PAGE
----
A lecture by Adis Đuderija PhD: “Female sexuality, gender segregation and veiling in Islam”

As part of the project Introducing gender-conscious policies in higher education – UNIGEM, TPO Foundation and the University Gender Resource Center of the University of Sarajevo – UNIGeRC hosted prof. Ph.D. from Griffith University Australia.

In the Center for Interdisciplinary Studies “Prof. dr. Zdravko Grebo” of the University of Sarajevo and through the Zoom platform, a lecture titled “Female sexuality, gender segregation and veiling in Islam” was held –  Đuderija Phd began his lecture by presenting the ideal Muslim woman through two works: Baljić, H. (2012) Bosnian Customs in the Light of the Sunnah (El-Kelimeh, Novi Pazar) and Hangi, A. (1907) Life and Customs of Muslims in Bosnia and Herzegovina (Sarajevo, Kajon).

The concept of the religiously ideal Bosnian Muslim woman in the two selected sources strongly reflects the ideal presented in mainstream Sunnism, which is based on the beliefs that:

1. women embody aggressive socio-morally corrupt sexuality,

2. adherence to strict segregation and concealment is vital and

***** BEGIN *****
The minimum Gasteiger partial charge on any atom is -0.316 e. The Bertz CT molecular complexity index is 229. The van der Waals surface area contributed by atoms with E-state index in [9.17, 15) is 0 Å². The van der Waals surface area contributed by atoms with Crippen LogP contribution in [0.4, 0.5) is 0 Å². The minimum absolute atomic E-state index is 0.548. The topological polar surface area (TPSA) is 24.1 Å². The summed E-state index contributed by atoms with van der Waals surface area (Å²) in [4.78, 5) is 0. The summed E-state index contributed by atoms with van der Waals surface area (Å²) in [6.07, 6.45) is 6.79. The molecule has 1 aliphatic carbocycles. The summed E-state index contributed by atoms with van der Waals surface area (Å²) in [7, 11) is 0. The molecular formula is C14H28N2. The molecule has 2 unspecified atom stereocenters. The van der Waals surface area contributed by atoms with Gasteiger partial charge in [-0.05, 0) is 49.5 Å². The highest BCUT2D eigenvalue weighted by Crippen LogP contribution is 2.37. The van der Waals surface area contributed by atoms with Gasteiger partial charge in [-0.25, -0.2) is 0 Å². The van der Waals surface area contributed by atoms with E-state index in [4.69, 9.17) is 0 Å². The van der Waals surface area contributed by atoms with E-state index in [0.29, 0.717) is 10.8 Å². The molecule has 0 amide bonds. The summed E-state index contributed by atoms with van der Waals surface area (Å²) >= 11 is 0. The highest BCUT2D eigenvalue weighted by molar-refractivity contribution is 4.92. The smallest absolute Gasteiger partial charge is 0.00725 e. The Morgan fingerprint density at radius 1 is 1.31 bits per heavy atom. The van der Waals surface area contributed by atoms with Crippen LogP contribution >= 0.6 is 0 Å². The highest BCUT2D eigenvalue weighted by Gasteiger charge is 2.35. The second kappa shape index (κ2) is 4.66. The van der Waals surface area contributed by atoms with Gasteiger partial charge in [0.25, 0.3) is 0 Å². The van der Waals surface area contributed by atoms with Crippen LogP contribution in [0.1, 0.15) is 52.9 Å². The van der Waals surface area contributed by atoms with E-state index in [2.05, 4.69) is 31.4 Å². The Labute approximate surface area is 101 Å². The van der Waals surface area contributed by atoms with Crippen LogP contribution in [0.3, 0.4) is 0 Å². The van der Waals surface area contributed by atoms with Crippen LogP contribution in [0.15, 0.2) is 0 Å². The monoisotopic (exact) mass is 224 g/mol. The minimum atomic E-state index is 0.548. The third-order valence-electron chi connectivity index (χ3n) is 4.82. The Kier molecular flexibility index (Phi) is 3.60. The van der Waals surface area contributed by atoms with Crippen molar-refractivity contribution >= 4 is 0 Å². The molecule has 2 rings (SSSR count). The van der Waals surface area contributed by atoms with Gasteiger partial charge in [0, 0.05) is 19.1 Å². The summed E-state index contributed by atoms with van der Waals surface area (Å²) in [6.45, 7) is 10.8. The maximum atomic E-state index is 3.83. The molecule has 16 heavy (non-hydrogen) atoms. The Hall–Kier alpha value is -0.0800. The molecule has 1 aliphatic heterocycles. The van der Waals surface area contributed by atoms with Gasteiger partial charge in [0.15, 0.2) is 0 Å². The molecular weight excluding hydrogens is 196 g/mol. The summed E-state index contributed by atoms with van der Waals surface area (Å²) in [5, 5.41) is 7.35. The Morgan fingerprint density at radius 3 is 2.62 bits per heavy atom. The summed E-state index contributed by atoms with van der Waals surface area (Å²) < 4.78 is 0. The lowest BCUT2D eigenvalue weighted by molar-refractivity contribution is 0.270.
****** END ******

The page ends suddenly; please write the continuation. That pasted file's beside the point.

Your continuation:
3. that husbands have a locus of authority and control over their wives and children.

Analyzing Hangi (2010, 281)  Đuderija PhD notes that it is the custom of Bosniak women to socialize and talk to each other in completely gender-segregated spaces. Hangi’s depiction of home design – separate rooms for men (ahar) and women (harem) also supports the segregation of women and men.

Women are also discouraged from going to the mosque (2012, 40) or attending the funerals of their relatives, even their own husbands (2012, 368) – as this could cause fitnah. Furthermore, young married women with small children are not allowed to go outside at all after sunset.

 Đuderija PhD concluded that Islamic norms are very traditional and that some ontological beliefs emphasize that men are primary and women are secondary. Female sexuality is often seen as something deviant, diabolical, and masculinity and male sexuality are associated with knowledge, logic and religious knowledge. Traditional Islam linked obedience to God with obedience to one’s husband. It is important to approach different religious interpretations critically. Most of the interpretations were created from male perspectives, and precisely because of this there is gender discrimination that puts women in an unenviable position.

Lecture by prof. Ph.D.  was based on the article: https://brill.com/view/journals/haww/aop/article-10.1163-15692086-12341395/article-10.1163-15692086-12341395.xml

Listen to the lecture in its entirety here.